$\displaystyle I=2\int _{ 0 }^{ \infty }{ \frac { 1 }{ (1+{ x }^{ 2 })(1+4{ x }^{ 2 }) } dx }$

Splliting it by partial fractions we get :

$\displaystyle I=\frac { 2 }{ 3 } (\int _{ 0 }^{ \infty }{ \frac { dx }{ (\frac { 1 }{ 4 } +{ x }^{ 2 }) } } -\int _{ 0 }^{ \infty }{ \frac { dx }{ 1+{ x }^{ 2 } } } )$

$\displaystyle I=\frac { 2 }{ 3 } (2{ tan }^{ -1 }(2x)\overset { \infty }{ \underset { 0 }{ | } } -{ tan }^{ -1 }(x)\overset { \infty }{ \underset { 0 }{ | } } )$

$\displaystyle I=\frac { \pi }{ 3 }$

$Problem\quad 13$

Find closed form of $\displaystyle I=\int _{ 0 }^{ \infty }{ \frac { { x }^{ n } }{ { e }^{ x }-1 } dx }$

- 5 years, 2 months ago

Wait a sec!? Could you rectify your solution, because the original problem is written as $\arctan(2x)$. And one thing, what did you mean by "Now we know that $\cos(\arctan x)=\frac{1}{\sqrt{1+4x^2}}$"? Could you elaborate?

- 5 years, 2 months ago

That was my typing mistake, also Let$arctan(2x)=\theta$, hence $2x=tan(\theta)$, hence $cos(\theta)=\frac{1}{\sqrt{1+4{x}^{2}}}$

$\Rightarrow cos(arctan(2x))=\frac{1}{\sqrt{1+4{x}^{2}}}$

- 5 years, 2 months ago

$Solution\quad of\quad problem\quad 14$

Lemma

$\displaystyle\int _{ \frac { -\pi }{ 2 } }^{ \frac { \pi }{ 2 } }{ ln({ a }^{ 2 }{ cos }^{ 2 }x+{ b }^{ 2 }{ sin }^{ 2 }x)dx } =2\pi ln(\frac { a+b }{ 2 } )$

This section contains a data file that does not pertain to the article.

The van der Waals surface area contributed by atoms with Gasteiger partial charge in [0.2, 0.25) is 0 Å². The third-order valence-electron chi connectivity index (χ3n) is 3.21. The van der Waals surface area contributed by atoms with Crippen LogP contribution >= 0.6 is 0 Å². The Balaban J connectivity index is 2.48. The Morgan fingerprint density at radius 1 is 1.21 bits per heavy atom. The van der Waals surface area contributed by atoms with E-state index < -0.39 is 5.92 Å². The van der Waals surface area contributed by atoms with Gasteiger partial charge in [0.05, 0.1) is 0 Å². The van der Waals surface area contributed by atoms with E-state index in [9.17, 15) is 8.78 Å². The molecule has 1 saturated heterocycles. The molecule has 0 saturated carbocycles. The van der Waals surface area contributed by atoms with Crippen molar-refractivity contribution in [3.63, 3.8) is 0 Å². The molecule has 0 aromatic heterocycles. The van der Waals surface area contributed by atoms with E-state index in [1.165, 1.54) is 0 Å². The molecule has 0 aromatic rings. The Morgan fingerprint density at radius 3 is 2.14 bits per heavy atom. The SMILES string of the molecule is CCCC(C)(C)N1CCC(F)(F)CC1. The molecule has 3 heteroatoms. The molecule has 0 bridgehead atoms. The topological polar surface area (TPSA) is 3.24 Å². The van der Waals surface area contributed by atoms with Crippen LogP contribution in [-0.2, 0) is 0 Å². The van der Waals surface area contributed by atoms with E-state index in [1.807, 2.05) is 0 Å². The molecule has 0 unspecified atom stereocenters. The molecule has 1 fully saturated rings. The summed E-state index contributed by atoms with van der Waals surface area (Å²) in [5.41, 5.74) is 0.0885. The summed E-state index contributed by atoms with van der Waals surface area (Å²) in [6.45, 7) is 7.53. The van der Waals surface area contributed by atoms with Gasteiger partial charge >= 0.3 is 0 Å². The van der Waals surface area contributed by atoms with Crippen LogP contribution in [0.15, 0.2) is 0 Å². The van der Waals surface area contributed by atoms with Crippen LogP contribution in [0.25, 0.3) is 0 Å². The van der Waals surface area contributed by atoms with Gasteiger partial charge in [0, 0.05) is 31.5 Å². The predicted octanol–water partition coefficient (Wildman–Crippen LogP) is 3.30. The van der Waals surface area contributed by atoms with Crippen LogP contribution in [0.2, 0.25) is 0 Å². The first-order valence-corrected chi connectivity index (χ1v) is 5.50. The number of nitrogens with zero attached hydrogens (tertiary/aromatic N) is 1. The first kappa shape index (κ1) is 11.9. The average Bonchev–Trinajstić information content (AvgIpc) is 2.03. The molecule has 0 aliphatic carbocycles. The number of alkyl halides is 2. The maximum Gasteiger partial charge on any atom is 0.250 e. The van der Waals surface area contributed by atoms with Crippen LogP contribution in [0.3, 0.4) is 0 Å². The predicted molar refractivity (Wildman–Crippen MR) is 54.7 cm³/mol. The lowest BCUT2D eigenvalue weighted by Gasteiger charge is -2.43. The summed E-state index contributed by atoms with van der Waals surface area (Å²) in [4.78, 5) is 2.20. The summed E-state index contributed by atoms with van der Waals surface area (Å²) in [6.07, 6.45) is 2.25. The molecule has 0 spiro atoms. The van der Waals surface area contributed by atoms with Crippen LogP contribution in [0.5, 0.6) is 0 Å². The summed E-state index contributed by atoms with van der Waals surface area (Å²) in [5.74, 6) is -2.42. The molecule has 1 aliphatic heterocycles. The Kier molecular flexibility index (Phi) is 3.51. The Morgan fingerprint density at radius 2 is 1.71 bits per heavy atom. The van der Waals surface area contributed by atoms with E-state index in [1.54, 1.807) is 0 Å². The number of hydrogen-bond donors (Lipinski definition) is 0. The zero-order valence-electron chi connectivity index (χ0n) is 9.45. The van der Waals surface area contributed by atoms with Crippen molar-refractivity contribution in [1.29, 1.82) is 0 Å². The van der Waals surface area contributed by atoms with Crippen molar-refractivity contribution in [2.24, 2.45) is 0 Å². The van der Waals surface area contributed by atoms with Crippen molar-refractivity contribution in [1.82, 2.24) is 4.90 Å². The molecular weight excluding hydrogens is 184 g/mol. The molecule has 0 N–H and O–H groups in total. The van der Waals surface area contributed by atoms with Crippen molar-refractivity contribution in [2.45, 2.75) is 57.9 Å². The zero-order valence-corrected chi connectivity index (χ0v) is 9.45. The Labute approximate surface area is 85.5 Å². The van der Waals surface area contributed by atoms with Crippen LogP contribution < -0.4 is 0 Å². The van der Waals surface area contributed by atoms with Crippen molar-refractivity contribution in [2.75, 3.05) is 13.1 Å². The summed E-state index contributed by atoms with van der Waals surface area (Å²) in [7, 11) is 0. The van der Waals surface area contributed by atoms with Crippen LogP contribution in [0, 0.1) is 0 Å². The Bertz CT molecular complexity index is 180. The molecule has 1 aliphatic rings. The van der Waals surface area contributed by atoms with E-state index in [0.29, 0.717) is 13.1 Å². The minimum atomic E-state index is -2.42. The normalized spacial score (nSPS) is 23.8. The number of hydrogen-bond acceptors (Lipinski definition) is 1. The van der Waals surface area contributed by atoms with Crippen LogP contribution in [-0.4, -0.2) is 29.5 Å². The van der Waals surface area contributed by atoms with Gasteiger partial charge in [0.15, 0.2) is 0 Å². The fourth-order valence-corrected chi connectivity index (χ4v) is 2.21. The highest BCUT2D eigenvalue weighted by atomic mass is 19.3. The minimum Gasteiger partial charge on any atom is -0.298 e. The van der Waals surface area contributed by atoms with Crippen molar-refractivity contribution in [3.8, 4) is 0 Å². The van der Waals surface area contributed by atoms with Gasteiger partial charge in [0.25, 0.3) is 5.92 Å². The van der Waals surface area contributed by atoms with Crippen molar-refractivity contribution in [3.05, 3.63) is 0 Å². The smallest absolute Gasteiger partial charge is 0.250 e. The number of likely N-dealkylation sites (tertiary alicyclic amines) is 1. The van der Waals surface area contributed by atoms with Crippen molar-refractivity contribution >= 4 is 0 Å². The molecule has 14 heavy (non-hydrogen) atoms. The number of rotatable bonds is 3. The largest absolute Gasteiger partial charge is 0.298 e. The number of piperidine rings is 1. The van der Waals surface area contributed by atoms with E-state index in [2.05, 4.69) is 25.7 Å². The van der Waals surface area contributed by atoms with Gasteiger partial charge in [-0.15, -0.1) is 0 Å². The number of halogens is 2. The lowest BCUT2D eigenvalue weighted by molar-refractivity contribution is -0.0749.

Proof :

$\displaystyle I(a)=\int _{ \frac { -\pi }{ 2 } }^{ \frac { \pi }{ 2 } }{ ln({ a }^{ 2 }{ cos }^{ 2 }x+{ b }^{ 2 }{ sin }^{ 2 }x)dx }$

Differentiating with respect to $a$ we get :

$\displaystyle {I}^{'}(a)=2a\int _{ \frac { -\pi }{ 2 } }^{ \frac { \pi }{ 2 } }{ \frac { { cos }^{ 2 }x }{ { a }^{ 2 }{ cos }^{ 2 }x+{ b }^{ 2 }{ sin }^{ 2 }x } dx }$

Put $tan(x)=t$ to get our integral as :

$\displaystyle {I}^{'}(a)=2a\int _{ \frac { -\pi }{ 2 } }^{ \frac { \pi }{ 2 } }{ \frac { dt }{ ({ a }^{ 2 }+{ b }^{ 2 }{ t }^{ 2 })(1+{ t }^{ 2 }) } }$

$\displaystyle =2a\int _{ \frac { -\pi }{ 2 } }^{ \frac { \pi }{ 2 } }{ \frac { dt }{ ({ a }^{ 2 }+{ b }^{ 2 }{ t }^{ 2 })(1+{ t }^{ 2 }) } } =\frac { 2a }{ { b }^{ 2 }-{ a }^{ 2 } } (\int _{ \frac { -\pi }{ 2 } }^{ \frac { \pi }{ 2 } }{ \frac { { b }^{ 2 }dt }{ { a }^{ 2 }+{ b }^{ 2 }{ t }^{ 2 } } } -\int _{ \frac { -\pi }{ 2 } }^{ \frac { \pi }{ 2 } }{ \frac { dt }{ 1+{ t }^{ 2 } } } )$

Solving it we get :